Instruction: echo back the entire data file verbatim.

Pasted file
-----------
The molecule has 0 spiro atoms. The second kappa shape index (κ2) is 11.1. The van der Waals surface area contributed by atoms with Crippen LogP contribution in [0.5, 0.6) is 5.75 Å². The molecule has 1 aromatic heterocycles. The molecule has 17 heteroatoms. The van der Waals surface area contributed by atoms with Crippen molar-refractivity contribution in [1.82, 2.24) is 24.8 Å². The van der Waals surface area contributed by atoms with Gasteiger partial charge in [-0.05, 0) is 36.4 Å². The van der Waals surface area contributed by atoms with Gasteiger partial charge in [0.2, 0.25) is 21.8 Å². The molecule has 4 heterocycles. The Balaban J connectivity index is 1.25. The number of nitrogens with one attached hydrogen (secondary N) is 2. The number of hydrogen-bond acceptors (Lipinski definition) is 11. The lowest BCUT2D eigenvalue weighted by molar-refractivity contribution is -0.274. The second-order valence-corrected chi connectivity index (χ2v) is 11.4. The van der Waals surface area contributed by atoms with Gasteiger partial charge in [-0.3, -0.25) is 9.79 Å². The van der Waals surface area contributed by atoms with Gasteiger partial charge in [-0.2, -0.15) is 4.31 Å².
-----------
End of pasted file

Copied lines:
The molecule has 0 spiro atoms. The second kappa shape index (κ2) is 11.1. The van der Waals surface area contributed by atoms with Crippen LogP contribution in [0.5, 0.6) is 5.75 Å². The molecule has 1 aromatic heterocycles. The molecule has 17 heteroatoms. The van der Waals surface area contributed by atoms with Crippen molar-refractivity contribution in [1.82, 2.24) is 24.8 Å². The van der Waals surface area contributed by atoms with Gasteiger partial charge in [-0.05, 0) is 36.4 Å². The van der Waals surface area contributed by atoms with Gasteiger partial charge in [0.2, 0.25) is 21.8 Å². The molecule has 4 heterocycles. The Balaban J connectivity index is 1.25. The number of nitrogens with one attached hydrogen (secondary N) is 2. The number of hydrogen-bond acceptors (Lipinski definition) is 11. The lowest BCUT2D eigenvalue weighted by molar-refractivity contribution is -0.274. The second-order valence-corrected chi connectivity index (χ2v) is 11.4. The van der Waals surface area contributed by atoms with Gasteiger partial charge in [-0.3, -0.25) is 9.79 Å². The van der Waals surface area contributed by atoms with Gasteiger partial charge in [-0.2, -0.15) is 4.31 Å².